Lai See calls the coexistence of bars and convenience stores "bizarre", but there is nothing bizarre for a landlord to lease his store to 7-Eleven.
What is perhaps more bizarre is that Lai See seems to be suggesting that convenience stores should not be allowed in the area because the bars' business interests have to be protected.
I suggest we let the customers decide where they should buy their drinks from.
Tim Chalk, CEO, 7-Eleven Hong Kong and Macau
Handouts are no solution in the long term
Opinions vary widely about the best way to deal with poverty.
Some believe that giving cash handouts is the best option. They argue the government has sufficient reserves and a lump sum can make a difference. However, I disagree with that. I would expect the administration to come up with long-term measures rather than opting for lump sums.
While one survey indicated that people in need prefer a cash handout, it does not get to the root of the problem.
In previous budgets there have been handouts, such as the HK$6,000 to permanent residents. I hope our government will not repeat this mistake.
There are many needy Hongkongers, such as the elderly, people from the grass roots and children. They all have different demands and, as I said, we have to get to the root of the problem. Most people over 65 can no longer work and they need special attention when it comes to government policy. They deserve additional subsidies so they can meet their daily expenses.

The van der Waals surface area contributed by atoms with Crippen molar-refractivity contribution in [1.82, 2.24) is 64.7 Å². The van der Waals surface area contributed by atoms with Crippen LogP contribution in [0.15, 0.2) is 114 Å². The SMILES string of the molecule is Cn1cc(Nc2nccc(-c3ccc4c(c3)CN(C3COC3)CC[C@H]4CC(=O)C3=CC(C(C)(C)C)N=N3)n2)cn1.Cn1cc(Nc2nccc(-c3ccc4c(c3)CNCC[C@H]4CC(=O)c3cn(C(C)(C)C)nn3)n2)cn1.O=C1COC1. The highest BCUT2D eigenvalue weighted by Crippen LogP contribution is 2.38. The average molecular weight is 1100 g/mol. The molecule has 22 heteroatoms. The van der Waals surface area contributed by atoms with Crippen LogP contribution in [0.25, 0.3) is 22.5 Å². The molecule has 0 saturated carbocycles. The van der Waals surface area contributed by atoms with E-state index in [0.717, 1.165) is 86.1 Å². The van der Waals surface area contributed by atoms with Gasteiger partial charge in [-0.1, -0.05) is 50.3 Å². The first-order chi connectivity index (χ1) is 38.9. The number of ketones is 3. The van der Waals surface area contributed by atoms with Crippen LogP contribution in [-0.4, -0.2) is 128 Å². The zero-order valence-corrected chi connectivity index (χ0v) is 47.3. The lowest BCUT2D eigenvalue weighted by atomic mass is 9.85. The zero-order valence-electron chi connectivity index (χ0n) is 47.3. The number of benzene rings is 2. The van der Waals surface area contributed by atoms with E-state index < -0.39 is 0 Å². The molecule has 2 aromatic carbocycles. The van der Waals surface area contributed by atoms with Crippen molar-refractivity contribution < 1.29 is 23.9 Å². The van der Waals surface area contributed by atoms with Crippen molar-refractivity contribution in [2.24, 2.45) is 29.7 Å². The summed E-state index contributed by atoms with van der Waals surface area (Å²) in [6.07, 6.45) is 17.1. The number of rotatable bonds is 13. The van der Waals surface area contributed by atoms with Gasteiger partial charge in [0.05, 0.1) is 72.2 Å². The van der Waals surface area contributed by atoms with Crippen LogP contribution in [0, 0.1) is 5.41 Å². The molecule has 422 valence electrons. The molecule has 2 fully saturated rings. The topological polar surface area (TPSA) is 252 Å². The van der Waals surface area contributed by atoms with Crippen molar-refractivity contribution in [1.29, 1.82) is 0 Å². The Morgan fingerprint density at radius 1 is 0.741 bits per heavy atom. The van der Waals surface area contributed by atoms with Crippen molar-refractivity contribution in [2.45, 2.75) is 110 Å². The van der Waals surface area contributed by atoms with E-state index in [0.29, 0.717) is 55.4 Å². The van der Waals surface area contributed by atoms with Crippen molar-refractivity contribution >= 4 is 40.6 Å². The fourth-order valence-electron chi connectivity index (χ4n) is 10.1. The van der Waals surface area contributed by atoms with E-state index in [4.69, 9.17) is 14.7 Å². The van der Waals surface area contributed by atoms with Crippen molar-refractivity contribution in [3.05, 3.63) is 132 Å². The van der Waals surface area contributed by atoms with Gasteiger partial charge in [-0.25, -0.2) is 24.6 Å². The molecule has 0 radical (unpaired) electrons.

Many people from the grass roots are without work. To help them, the government must find ways to increase their opportunities for employment.
For the children, the focus should be on increased subsidies for low-income families targeted at education - for example, textbooks and help with transport expenses.
Raymond Chan Kwun-hin, Tseung Kwan O
Small-house policy has run its course
I refer to the report ("Kuk chief fortunate not to pick unlucky stick", February 2) and the No4 fortune stick drawn by Heung Yee Kuk chairman Lau Wong-fat at the Che Kung Temple in Sha Tin.
Lau commented that "we bring misfortune on ourselves; we shouldn't do things we ought not to do".
It is therefore time to call order on the so-called small- house policy which is creating disharmony.
This policy has been thoroughly milked by parties that do not deserve such a bountiful windfall. Most people see this as grossly unfair, and favouring a few influential indigenous landowners, at a time when many people throughout Hong Kong are struggling to cope economically.
If the original intention of the administrative action is upheld, a resolution and the closure of such loopholes should not be difficult.
However, the recent announcement that a new political party is to be formed specifically to further the kuk's interests indicates entrenchment and intransigence on these thorny matters ("Kuk leader reveals details of plan to form new party", January 27).
P. C. Law, Quarry Bay